Not True! Everybody else does NOT use mnemonic systems or "techniques" to remember. I, for one, have NEVER used mnemonics - because I have never been able to remember what the mnenomic stands for. Example: We learned the mnemonic "Mr. Dog" in law school as an aid to remember the Statute of Frauds. I still can't remember what the letters of MR DOG stand for; but I remember the Statute of Frauds with no trouble at all, because I memorised IT instead of memorising something to represent it. Anyway, the whole point is that people with Eidetic memory DON'T use "techniques" or "mnemonics" or anything like that; they just remember, AND they remember in great detail WITHOUT trying to do so. Speed of recall is absolutely irrelevant. On the contrary, because people with eidetic memory remember things in such great deal, it often takes them a long time to communicate everything they remember. Neither do they necessarily remember everything the first time they read it; rather, as noted, the essence of eidetic memory is that you remember things without trying to remember them. It's as though your mind is a biological DVR (or VCR, as you prefer), automatically recording everything it sees and hears, to recall on demand. This is abnormal and rare. The normal mind, by contrast, probably records everything, but limits the amount of information that can be recalled to avoid mental overload.

207.12.183.189 (talk) 19:37, 2 June 2009 (UTC)

It seems a contradiction to say that you could memorize the entire Statute of Frauds, but that you were unable to memorize something much simpler - whatever MR DOG stands for. Why the difference in the ability to memorize the two things?

75.43.89.194 (talk) 16:17, 6 December 2010 (UTC)

Do you know Ramon Campayo? He memorizes 30 digits or so in three seconds! Yes! Just three seconds! Does he say, he has got an eidetic memory? No! He also uses technqiues!

A small counterexample: Google hyperthymestic syndrome.--Ancheta Wis 10:56, 3 September 2006 (UTC)
The ability to remember things quickly is absolutely irrelevant to eidectic memory. Ramon Campayo is able to memorise 30 digits in three seconds because he tries to memorise 30 digits in three seconds (and he succeeds). People with eidectic memory remember things without trying to memorise them; they just remember. They might memorise very quickly, they might memorise very slowly - but they don't have to make a conscious effort to memorise anything; they just remember it. 207.12.183.189 (talk) 19:40, 2 June 2009 (UTC)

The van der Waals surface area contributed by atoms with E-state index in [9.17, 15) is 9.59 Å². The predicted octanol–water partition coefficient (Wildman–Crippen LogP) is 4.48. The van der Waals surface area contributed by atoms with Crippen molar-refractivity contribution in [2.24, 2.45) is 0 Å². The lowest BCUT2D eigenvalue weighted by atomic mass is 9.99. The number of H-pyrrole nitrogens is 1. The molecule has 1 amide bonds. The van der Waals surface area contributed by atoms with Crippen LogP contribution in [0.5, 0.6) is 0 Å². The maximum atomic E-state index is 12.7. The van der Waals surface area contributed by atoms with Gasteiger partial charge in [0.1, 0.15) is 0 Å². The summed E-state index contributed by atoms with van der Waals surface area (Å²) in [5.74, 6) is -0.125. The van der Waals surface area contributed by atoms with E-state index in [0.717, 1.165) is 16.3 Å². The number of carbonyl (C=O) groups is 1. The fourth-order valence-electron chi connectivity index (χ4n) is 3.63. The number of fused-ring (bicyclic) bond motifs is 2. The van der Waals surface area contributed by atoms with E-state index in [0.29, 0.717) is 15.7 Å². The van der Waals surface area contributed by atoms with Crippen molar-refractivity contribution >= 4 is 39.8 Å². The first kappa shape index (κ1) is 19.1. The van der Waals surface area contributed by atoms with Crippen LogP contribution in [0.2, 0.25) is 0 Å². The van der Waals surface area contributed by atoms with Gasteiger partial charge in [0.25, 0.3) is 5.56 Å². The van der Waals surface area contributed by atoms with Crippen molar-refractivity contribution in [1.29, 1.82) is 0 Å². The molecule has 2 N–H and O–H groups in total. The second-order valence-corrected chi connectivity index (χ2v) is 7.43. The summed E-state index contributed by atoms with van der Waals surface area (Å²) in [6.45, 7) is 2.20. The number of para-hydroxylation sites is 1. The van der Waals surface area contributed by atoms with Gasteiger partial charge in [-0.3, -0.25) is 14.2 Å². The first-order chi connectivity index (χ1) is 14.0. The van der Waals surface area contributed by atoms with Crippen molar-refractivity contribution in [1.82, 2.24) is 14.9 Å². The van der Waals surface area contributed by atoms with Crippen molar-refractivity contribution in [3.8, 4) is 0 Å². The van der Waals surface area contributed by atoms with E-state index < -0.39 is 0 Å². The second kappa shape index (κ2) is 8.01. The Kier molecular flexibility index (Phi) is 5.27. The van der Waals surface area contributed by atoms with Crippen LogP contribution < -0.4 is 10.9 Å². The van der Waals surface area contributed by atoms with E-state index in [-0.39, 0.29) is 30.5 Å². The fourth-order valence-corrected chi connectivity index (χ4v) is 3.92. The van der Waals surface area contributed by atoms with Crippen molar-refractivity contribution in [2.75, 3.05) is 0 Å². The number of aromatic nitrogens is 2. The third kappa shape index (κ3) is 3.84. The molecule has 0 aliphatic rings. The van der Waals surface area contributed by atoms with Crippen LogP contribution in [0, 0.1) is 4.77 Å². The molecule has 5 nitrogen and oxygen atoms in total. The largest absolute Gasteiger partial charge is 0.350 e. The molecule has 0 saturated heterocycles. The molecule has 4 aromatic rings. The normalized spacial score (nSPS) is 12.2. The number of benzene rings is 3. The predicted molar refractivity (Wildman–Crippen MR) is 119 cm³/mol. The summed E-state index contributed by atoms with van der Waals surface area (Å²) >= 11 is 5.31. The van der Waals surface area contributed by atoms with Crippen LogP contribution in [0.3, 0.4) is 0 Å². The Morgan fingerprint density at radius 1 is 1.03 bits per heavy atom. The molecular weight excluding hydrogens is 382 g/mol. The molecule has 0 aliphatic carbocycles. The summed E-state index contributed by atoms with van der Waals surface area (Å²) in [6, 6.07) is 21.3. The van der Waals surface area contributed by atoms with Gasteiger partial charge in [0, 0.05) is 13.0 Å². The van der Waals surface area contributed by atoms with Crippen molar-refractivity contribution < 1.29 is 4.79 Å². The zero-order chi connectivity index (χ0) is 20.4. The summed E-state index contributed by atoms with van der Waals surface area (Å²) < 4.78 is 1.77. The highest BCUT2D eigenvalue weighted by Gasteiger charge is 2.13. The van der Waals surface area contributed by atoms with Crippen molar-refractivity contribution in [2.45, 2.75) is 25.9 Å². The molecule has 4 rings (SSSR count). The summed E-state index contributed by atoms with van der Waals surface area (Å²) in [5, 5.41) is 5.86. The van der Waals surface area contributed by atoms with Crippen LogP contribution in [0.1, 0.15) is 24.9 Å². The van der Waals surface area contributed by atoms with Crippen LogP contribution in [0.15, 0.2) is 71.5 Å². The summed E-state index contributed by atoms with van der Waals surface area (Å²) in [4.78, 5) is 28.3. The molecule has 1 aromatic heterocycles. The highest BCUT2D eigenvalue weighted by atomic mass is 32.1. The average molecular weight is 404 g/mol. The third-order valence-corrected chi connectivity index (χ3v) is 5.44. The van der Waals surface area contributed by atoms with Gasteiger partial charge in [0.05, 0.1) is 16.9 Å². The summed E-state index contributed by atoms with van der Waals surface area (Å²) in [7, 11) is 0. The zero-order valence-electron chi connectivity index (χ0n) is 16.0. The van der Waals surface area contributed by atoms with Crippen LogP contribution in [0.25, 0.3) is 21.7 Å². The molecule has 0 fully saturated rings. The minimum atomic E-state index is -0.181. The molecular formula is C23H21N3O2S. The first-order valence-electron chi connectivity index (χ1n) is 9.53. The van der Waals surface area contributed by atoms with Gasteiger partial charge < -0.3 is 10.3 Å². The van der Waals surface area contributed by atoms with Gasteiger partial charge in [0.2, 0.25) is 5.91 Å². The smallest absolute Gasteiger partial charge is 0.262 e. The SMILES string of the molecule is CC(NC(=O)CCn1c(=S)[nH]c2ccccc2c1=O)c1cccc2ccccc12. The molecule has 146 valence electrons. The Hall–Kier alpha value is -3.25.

Here is a WikiWorld comic on hyperthymesia: Wikipedia:Wikipedia Signpost/2007-01-29/WikiWorld --Ancheta Wis (talk) 21:37, 10 December 2007 (UTC)

World Memory Champions[edit]

People like Dominic O'Brien, Ramón Campayo, even Harry Lorayne should be included in the list due to their skills, isn't it? Maybe not because they have explained "how they do it" ? Maybe not because they are not famous enough? Definitely O'Brien is more famous than Akira Haraguchi. I particularly like the inclusion of "Rajan Srinavasen Mahadevan - could recall lists of numbers but had normal memory in other areas". It seems quite obvious (Ockham's Razor) that this person just mastered the mnemonic Major and Link System and less more. --GTubio 10:34, 31 January 2006 (UTC)

note to self, the reference to the anime doesn't follow the parenthetical format for the character

Because I am one of this guys, I promise you that NO ONE who has ever taken part at a memory competition has a eidetic memory.--195.93.60.72 20:23, 31 August 2006 (UTC)

Yes, the whole photographic memory thing is likely a myth. There is nothing "photographic" about using the Major System. Let99 (talk) 02:45, 19 June 2014 (UTC)

other redirects[edit]

what about "photomemory" and also "photo memory" redirecting here?

controversy as first section?[edit]

this could look the article is biased. there are many claims and theories around photographic memory, I suggest another section as first, other than the controversy.

besides, how illogical is it to go to "controversies" when we have no idea what the whole point of the article is!